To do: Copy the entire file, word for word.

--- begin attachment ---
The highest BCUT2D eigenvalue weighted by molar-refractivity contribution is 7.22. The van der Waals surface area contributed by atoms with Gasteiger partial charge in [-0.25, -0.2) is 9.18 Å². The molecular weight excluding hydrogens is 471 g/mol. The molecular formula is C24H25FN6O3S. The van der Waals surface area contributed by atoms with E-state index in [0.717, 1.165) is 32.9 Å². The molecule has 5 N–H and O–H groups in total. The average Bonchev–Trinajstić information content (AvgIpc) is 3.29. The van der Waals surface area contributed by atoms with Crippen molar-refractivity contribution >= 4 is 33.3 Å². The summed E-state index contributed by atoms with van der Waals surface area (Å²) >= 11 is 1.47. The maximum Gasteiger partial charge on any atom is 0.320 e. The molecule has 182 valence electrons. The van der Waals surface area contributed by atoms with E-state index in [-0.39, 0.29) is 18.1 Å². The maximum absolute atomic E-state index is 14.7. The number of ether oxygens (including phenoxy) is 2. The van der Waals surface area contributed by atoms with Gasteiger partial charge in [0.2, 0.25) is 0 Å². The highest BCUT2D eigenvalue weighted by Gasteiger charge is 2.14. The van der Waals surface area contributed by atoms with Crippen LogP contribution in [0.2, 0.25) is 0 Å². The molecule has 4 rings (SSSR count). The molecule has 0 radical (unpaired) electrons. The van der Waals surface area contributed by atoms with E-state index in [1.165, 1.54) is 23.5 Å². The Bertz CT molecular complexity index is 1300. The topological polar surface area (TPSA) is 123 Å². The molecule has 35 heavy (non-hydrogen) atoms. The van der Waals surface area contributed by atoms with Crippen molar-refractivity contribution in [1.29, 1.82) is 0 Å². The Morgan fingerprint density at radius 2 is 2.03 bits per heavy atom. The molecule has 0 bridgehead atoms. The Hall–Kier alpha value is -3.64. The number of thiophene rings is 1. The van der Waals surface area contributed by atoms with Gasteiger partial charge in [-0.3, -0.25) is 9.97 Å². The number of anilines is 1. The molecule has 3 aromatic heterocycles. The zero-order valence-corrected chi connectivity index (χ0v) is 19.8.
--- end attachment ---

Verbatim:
The highest BCUT2D eigenvalue weighted by molar-refractivity contribution is 7.22. The van der Waals surface area contributed by atoms with Gasteiger partial charge in [-0.25, -0.2) is 9.18 Å². The molecular weight excluding hydrogens is 471 g/mol. The molecular formula is C24H25FN6O3S. The van der Waals surface area contributed by atoms with E-state index in [0.717, 1.165) is 32.9 Å². The molecule has 5 N–H and O–H groups in total. The average Bonchev–Trinajstić information content (AvgIpc) is 3.29. The van der Waals surface area contributed by atoms with Crippen molar-refractivity contribution >= 4 is 33.3 Å². The summed E-state index contributed by atoms with van der Waals surface area (Å²) >= 11 is 1.47. The maximum Gasteiger partial charge on any atom is 0.320 e. The molecule has 182 valence electrons. The van der Waals surface area contributed by atoms with E-state index in [-0.39, 0.29) is 18.1 Å². The maximum absolute atomic E-state index is 14.7. The number of ether oxygens (including phenoxy) is 2. The van der Waals surface area contributed by atoms with Gasteiger partial charge in [0.2, 0.25) is 0 Å². The highest BCUT2D eigenvalue weighted by Gasteiger charge is 2.14. The van der Waals surface area contributed by atoms with Crippen LogP contribution in [0.2, 0.25) is 0 Å². The molecule has 4 rings (SSSR count). The molecule has 0 radical (unpaired) electrons. The van der Waals surface area contributed by atoms with E-state index in [1.165, 1.54) is 23.5 Å². The Bertz CT molecular complexity index is 1300. The topological polar surface area (TPSA) is 123 Å². The molecule has 35 heavy (non-hydrogen) atoms. The van der Waals surface area contributed by atoms with Crippen molar-refractivity contribution in [1.29, 1.82) is 0 Å². The Morgan fingerprint density at radius 2 is 2.03 bits per heavy atom. The molecule has 0 bridgehead atoms. The Hall–Kier alpha value is -3.64. The number of thiophene rings is 1. The van der Waals surface area contributed by atoms with Gasteiger partial charge in [-0.3, -0.25) is 9.97 Å². The number of anilines is 1. The molecule has 3 aromatic heterocycles. The zero-order valence-corrected chi connectivity index (χ0v) is 19.8.